Understanding PVD and PAD

Peripheral Vascular Disease and Peripheral Arterial Disease

Although both the conditions of PVD and PAD may be similar there are some major differences between the two. 

What is PVD?

Peripheral vascular disease (PVD) is a broad term that refers to any condition that affects the blood vessels outside of the heart, which includes arteries, veins, and lymphatic vessels. PVD reduces blood flow to the legs, feet, and arms. 

Symptoms of PVD:
  • Intermittent pain (claudication), which may feel like cramps (usually in the legs)
  • Worsening pain during exercise (usually in the legs)
  • Easing of pain during rest (usually in the legs)
  • Coldness of the affected body part
  • Numbness
  • Pins and needles
  • Muscular weakness
  • Blue or purple tinge to the skin
  • Wounds that won’t heal 
  • Blackened areas of skin or skin loss (gangrene).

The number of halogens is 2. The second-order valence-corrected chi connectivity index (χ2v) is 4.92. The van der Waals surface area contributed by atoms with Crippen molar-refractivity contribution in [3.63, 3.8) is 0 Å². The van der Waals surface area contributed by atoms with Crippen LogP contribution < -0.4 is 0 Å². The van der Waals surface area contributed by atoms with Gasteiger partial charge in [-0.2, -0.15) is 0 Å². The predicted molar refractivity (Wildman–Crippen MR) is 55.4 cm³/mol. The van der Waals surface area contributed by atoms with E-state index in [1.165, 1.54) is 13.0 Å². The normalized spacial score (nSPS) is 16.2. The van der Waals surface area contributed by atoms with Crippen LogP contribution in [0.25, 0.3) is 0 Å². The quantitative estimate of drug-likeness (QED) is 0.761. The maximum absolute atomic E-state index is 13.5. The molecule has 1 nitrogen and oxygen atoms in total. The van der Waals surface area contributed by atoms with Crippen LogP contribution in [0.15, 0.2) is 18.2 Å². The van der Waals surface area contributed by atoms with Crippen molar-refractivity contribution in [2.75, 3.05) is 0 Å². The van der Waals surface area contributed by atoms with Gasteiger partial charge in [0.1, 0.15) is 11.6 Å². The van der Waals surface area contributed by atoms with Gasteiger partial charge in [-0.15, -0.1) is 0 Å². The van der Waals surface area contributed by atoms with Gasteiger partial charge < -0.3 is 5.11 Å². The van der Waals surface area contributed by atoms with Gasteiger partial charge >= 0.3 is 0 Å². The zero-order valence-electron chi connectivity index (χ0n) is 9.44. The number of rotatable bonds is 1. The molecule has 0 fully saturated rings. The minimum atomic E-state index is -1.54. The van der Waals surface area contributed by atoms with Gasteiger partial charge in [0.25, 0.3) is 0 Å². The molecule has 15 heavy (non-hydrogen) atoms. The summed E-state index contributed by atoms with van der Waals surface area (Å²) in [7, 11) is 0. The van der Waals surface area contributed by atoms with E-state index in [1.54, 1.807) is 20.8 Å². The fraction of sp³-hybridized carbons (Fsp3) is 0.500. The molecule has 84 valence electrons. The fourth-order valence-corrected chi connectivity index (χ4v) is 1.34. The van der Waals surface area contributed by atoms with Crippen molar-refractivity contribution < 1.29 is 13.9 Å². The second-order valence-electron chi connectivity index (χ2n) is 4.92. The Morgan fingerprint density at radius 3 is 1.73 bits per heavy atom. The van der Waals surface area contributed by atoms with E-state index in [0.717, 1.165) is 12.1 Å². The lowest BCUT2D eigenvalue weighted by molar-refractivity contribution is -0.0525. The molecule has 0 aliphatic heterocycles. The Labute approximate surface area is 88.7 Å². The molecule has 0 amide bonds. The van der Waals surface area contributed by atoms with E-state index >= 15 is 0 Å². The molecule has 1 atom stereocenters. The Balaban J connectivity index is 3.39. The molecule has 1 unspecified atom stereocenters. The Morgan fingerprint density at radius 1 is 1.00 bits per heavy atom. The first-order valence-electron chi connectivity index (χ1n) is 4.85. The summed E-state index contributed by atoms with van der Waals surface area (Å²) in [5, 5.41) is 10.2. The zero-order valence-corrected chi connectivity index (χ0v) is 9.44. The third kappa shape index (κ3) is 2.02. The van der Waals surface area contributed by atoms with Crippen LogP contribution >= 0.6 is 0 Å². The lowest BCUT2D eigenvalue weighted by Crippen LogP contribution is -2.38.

What is PAD?

Peripheral Arterial Disease (PAD) is a condition in which the arteries in the legs are narrowed causing decreased blood flow. This condition is common and may cause the extremities of the body pain. 

Peripheral artery disease is often caused by a buildup of fatty deposits (plaques) on artery walls. This process is called atherosclerosis. This affects arteries throughout the body. When it occurs in the arteries supplying blood to the limbs, it causes peripheral artery disease.

While many people who have PAD have little to no symptoms. Some may have pain within the legs while walking.

Symptoms of PAD:
  • Coldness in the lower leg or foot
  • Leg numbness or weakness
  • No pulse or a weak pulse in the legs or feet
  • Painful cramping in one or both of the legs after certain activities, such as walking or climbing stairs
  • Shiny skin on the legs
  • Skin color changes on the legs
  • Slower growth of the toenails
  • Sores on the toes, feet or legs that won’t heal
  • Pain when using the arms, such as aching and cramping when doing manual tasks
  • Erectile dysfunction
  • Hair loss or slower hair growth on the legs